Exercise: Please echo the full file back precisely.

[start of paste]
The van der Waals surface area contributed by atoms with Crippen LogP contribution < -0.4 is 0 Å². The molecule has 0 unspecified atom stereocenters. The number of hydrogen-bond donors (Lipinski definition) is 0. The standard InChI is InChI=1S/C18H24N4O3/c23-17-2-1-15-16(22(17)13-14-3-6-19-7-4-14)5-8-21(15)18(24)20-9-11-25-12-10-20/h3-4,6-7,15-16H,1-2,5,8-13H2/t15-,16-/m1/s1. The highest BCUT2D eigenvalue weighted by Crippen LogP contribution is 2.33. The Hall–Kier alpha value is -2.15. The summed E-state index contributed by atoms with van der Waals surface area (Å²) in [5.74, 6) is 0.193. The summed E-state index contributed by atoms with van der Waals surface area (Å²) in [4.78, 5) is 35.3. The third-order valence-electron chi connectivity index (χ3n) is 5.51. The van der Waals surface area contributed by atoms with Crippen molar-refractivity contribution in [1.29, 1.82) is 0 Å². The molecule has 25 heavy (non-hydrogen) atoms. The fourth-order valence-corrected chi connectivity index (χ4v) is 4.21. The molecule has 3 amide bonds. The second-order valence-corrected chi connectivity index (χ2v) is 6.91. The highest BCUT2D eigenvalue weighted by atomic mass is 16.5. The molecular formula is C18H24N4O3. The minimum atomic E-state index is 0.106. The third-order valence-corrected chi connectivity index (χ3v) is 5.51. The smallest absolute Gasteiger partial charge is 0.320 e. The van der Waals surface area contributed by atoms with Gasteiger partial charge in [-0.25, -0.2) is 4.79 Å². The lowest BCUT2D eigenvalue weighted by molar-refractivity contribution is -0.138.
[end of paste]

The van der Waals surface area contributed by atoms with Crippen LogP contribution < -0.4 is 0 Å². The molecule has 0 unspecified atom stereocenters. The number of hydrogen-bond donors (Lipinski definition) is 0. The standard InChI is InChI=1S/C18H24N4O3/c23-17-2-1-15-16(22(17)13-14-3-6-19-7-4-14)5-8-21(15)18(24)20-9-11-25-12-10-20/h3-4,6-7,15-16H,1-2,5,8-13H2/t15-,16-/m1/s1. The highest BCUT2D eigenvalue weighted by Crippen LogP contribution is 2.33. The Hall–Kier alpha value is -2.15. The summed E-state index contributed by atoms with van der Waals surface area (Å²) in [5.74, 6) is 0.193. The summed E-state index contributed by atoms with van der Waals surface area (Å²) in [4.78, 5) is 35.3. The third-order valence-electron chi connectivity index (χ3n) is 5.51. The van der Waals surface area contributed by atoms with Crippen molar-refractivity contribution in [1.29, 1.82) is 0 Å². The molecule has 25 heavy (non-hydrogen) atoms. The fourth-order valence-corrected chi connectivity index (χ4v) is 4.21. The molecule has 3 amide bonds. The second-order valence-corrected chi connectivity index (χ2v) is 6.91. The highest BCUT2D eigenvalue weighted by atomic mass is 16.5. The molecular formula is C18H24N4O3. The minimum atomic E-state index is 0.106. The third-order valence-corrected chi connectivity index (χ3v) is 5.51. The smallest absolute Gasteiger partial charge is 0.320 e. The van der Waals surface area contributed by atoms with Gasteiger partial charge in [-0.25, -0.2) is 4.79 Å². The lowest BCUT2D eigenvalue weighted by molar-refractivity contribution is -0.138.